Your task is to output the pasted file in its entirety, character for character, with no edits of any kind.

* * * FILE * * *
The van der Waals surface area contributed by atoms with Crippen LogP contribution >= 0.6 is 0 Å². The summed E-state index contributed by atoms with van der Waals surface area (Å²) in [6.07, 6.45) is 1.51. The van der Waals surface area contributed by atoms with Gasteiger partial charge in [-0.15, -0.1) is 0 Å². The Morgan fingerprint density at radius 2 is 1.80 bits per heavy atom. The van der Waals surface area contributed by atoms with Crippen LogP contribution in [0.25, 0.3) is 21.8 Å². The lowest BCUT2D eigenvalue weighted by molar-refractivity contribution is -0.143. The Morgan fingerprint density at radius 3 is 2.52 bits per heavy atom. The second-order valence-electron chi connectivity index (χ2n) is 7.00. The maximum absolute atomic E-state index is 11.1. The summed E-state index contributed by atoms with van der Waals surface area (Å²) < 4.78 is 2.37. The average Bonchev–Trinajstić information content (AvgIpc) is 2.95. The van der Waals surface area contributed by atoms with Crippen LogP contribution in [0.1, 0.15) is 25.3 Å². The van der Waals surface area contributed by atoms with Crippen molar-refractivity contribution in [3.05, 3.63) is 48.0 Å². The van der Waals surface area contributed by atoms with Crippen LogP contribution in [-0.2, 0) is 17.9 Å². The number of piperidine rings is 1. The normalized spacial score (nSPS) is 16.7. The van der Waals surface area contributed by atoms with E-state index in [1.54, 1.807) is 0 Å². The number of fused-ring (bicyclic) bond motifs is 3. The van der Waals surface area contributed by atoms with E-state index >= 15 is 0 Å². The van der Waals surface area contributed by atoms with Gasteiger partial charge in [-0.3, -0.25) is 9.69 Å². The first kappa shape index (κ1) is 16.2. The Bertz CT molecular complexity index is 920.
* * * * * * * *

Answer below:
The van der Waals surface area contributed by atoms with Crippen LogP contribution >= 0.6 is 0 Å². The summed E-state index contributed by atoms with van der Waals surface area (Å²) in [6.07, 6.45) is 1.51. The van der Waals surface area contributed by atoms with Gasteiger partial charge in [-0.15, -0.1) is 0 Å². The Morgan fingerprint density at radius 2 is 1.80 bits per heavy atom. The van der Waals surface area contributed by atoms with Crippen LogP contribution in [0.25, 0.3) is 21.8 Å². The lowest BCUT2D eigenvalue weighted by molar-refractivity contribution is -0.143. The Morgan fingerprint density at radius 3 is 2.52 bits per heavy atom. The second-order valence-electron chi connectivity index (χ2n) is 7.00. The maximum absolute atomic E-state index is 11.1. The summed E-state index contributed by atoms with van der Waals surface area (Å²) < 4.78 is 2.37. The average Bonchev–Trinajstić information content (AvgIpc) is 2.95. The van der Waals surface area contributed by atoms with Crippen LogP contribution in [0.1, 0.15) is 25.3 Å². The van der Waals surface area contributed by atoms with Crippen molar-refractivity contribution in [3.05, 3.63) is 48.0 Å². The van der Waals surface area contributed by atoms with Crippen LogP contribution in [-0.2, 0) is 17.9 Å². The number of piperidine rings is 1. The normalized spacial score (nSPS) is 16.7. The van der Waals surface area contributed by atoms with E-state index in [1.54, 1.807) is 0 Å². The number of fused-ring (bicyclic) bond motifs is 3. The van der Waals surface area contributed by atoms with E-state index >= 15 is 0 Å². The van der Waals surface area contributed by atoms with Gasteiger partial charge in [-0.3, -0.25) is 9.69 Å². The first kappa shape index (κ1) is 16.2. The Bertz CT molecular complexity index is 920.